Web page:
By Bill Torpy, The Atlanta Journal-Constitution
(CNT) City News Talk #atlanta-ga
They say city services vanished after area cleared out amid COVID-19
It got so bad that Robyn Jackson and his partner, Stuart Jackson, bought a weed whacker.
Now, the Jacksons shouldn’t need such a tool. They live in a condo in the old Kessler Building at MLK Jr. Drive and Broad Street, a block south of Five Points. But the sidewalks, easements, empty lots and even the streets looked shabby. Who’s going to maintain these public rights of way?
Well, obviously not the city.
So the Jacksons, who coincidentally have the same last name, now go about their “gardening” in south downtown because no one else will.
I first met Robyn Jackson in 2015 when he got punched after calling 911 on a drug dealer. At the time, I described Broad Street just south of their loft as a “dystopian society of loud, animated people hanging out until all hours, drinking, selling drugs, urinating, fighting, sometimes even shooting, and urinating some more.”
The atmosphere in that area had improved with increased police presence. And a German firm called Newport has purchased about 50 mostly old buildings in that area and has great plans. All good, right?
Last month, Robyn Jackson, who now heads the Atlanta Downtown Neighborhood Association, wrote a letter to Mayor Keisha Lance Bottoms, along with several board members, asking the city to stop forsaking them. They asked if she’d take a walk with them so she could experience downtown’s dirty and often unsafe streets.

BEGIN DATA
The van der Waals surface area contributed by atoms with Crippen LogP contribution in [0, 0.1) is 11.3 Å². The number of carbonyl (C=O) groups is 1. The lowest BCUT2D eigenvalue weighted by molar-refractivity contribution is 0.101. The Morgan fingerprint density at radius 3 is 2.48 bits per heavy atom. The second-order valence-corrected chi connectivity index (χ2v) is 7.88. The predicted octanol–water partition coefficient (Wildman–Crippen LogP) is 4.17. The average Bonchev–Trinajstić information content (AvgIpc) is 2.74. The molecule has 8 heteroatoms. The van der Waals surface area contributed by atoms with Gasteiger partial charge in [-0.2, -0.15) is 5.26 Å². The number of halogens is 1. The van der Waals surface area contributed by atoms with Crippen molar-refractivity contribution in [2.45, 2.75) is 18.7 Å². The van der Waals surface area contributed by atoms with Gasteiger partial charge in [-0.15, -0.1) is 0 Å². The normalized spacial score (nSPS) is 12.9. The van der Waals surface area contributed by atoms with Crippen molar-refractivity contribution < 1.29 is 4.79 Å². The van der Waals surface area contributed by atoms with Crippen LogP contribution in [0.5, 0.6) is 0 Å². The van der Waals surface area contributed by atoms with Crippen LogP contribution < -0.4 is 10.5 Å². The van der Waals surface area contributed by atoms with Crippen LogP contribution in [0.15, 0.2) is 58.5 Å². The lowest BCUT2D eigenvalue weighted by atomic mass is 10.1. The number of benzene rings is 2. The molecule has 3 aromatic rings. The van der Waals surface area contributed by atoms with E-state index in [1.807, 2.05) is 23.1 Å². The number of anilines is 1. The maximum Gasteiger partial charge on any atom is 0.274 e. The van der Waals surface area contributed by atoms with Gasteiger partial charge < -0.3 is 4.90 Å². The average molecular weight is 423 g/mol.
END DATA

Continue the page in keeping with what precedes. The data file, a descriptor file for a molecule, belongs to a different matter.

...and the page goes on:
“There is a lot that can’t be seen when walking right from a curbside drop-off or underground parking into an office building,” he wrote the mayor.
“The idea of the letter was to remind her that people live downtown, right where she works,” Robyn Jackson told me.
The mayor’s office did not respond to a request to comment.
Those who live downtown — Robyn Jackson says it’s 6,000 people, although others say that’s a high estimate — feel they’ve been abandoned. They say it’s as if the city gave up trying to maintain order and provide basic services after office workers, conventioneers, tourists and government employees melted away because of COVID-19.
The only folk who seem to remain downtown are homeless people and the area’s housed residents, with the latter frustrated and worried about their safety. Some are even leaving.
Last week, my colleague Andy Peters wrote a story that there’s a trend of intown renters moving to the ’burbs. Their reasoning? Why pay high rents to be where the action is when COVID-19 has shut down that action?
I spoke with Robin Schlinger, who lives on Peachtree Street in south Midtown — in the 36-story condo building called the Viewpoint — and is considering leaving.
“I was thinking, why should I pay the high rent there when I can’t do the things I want to do in Midtown,” she said. “There’s the restaurants, the clubs, the High Museum and going to the Fox (Theatre). Midtown is a happening place, when it isn’t COVID.”
She said about 30 of the 377 condos are for sale in the building, far more than in the past. She has friends who are thinking about leaving too.
Deirdre Greenfield moved across from Centennial Olympic Park with her husband four years ago after years at Country Club of the South.